YEATMAN, Ted (Trezevant) P.Born December 16, 1951; died November 1, 2009 at Washington Adventist Hospital in Takoma Park, MD from respiratory and cardiac problems. A resident of College Park, MD, he lived in the Washington, DC area for the past decade. Ted's lifelong fascination with the Civil War began in boyhood, and led to his career as a historical researcher and author. Ted was known to many in the field for his meticulous and thorough scholarship. The author of the critically acclaimed biography, Frank and Jesse James: The Story Behind the Legend, Ted gave interviews for several History Channel documentaries, and for the 2007 feature film, The Assassination of Jesse James by the Coward Robert Ford, in its Special Edition DVD commentary. He was the discoverer of documentation proving that the Pinkertons were behind the bombing of Jesse James' home. His articles appeared in such magazines as True West Magazine, Old West, Civil War Times Illustrated, and The Quarterly of the National Association and Center for Outlaw and Lawman History. Despite facing significant challenges, Ted produced a body of work of lasting importance and enjoyed his life. Ted took particular pleasure in historical re-enactment and recently participated in the 1812 Grand Tactical at Jefferson Patterns Park in Sept., 2008. He also appeared as a confederate soldier in the film Gettysburg. He was born in Nashville, TN and graduated from Peabody Demonstration School in 1970. He started college at Missouri School of Mines in Rolla, MO, and finished his B.A. at Peabody College in 1976. He also earned a Masters in Library Science from Peabody in 1977 and a paralegal certificate from George Washington University in 1993. He was preceded in death by his parents, Trezevant P. Yeatman, Jr. and Nancy Lee McDearman of Nashville, TN. Survivors include his uncle and aunt, Dr. Harry C. Yeatman and Jean A. Yeatman of Sewanee, TN and his first cousins, Ruth Kriz of Fairfax, VA, Devan Cook of Boise, ID, John Whiteside of Columbia, MO, Martha Whiteside of Sonoma, CA, Clay Yeatman of Lilburn, GA and Jean H. Yeatman of State College, PA. A Memorial service will be held in 2010 at St. John's Church in Maury, Co., TN. Online condolences to Memorial contributions may be made in his name to The James Farm, 21216 Jesse James Farm Road, Kearney, MO 64060. (pictured above)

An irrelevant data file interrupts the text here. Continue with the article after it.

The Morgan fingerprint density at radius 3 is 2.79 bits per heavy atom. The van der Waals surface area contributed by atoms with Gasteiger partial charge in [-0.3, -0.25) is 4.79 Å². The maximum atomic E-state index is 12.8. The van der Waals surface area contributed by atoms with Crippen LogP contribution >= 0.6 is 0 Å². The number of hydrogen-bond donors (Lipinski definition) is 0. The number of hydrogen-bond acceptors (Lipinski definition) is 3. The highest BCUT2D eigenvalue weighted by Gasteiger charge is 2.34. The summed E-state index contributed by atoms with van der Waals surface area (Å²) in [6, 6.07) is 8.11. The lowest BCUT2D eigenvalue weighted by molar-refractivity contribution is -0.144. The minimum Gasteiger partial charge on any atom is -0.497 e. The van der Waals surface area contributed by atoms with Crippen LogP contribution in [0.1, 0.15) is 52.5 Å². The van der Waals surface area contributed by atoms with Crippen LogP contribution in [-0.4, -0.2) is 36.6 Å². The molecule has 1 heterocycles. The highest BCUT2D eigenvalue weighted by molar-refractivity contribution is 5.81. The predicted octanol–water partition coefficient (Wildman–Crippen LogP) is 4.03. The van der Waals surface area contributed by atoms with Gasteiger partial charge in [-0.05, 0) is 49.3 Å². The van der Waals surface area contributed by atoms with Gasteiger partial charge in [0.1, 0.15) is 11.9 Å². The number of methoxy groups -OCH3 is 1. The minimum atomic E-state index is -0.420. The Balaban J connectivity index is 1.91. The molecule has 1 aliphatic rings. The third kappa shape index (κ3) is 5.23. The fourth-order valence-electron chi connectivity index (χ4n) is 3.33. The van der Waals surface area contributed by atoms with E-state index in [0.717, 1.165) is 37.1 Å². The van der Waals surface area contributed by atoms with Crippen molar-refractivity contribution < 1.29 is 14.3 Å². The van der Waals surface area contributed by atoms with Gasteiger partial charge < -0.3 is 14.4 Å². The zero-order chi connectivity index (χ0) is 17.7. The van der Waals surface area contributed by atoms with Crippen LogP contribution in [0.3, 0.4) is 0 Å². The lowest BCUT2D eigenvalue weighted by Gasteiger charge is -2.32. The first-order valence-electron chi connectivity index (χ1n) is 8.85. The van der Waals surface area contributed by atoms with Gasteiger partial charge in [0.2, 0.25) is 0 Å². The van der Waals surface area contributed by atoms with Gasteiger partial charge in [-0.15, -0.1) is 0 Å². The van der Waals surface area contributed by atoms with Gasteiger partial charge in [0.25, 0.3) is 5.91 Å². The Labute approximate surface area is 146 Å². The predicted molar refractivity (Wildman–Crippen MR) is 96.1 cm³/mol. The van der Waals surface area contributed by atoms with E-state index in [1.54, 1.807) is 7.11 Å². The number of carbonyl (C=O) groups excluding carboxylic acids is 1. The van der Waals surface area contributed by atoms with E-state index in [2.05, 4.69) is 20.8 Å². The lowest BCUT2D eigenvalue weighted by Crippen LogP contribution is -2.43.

Tuesday, November 3, 2009

Women of the West

. . . was my topic for the Friends of the Library annual meeting on Sunday. It was great to be asked back to speak to this auspicious group of folks. I was their featured speaker a couple of years ago and I am so impressed by the money this group raises and how much they give to our community.

My topic was Women of the West and we discussed the meaning of the West, the LOCATION of the West (which seems to shift and for example, is California the West? Hell no! Is Wyoming the West? Hell Yes!)

It was interesting: I asked the audience how many of them were native Kansans. Most of them raised their hands. I asked how many considered themselves "Westerners." Only a couple of hands shot up.

"That's funny," I said, "because where I come from, we certainly consider you Westerners!"

We talked about that icon of Western Women, Annie Oakley.

"Does anyone know where she was from?" I inquired. They shook their heads.

"The great Western state of OHIO!" I informed them. "That definitive Woman of the West came from Ohio."

"Little Sure Shot," as she was dubbed by Sitting Bull, was supporting her family with her hunting skills at the age of 15. Unlike the movie version, she BEAT sharpshooter Frank Butler in their first encounter and he was smitten. They were married and shared life for 50 years before her death on this day in 1926. He died less than three weeks later.

So, dear reader, the West is a place of becoming, of recreating the world and oneself, a place where self-determination, self-reliance, and ability really do matter. The women who made it their home were, and are, special creatures.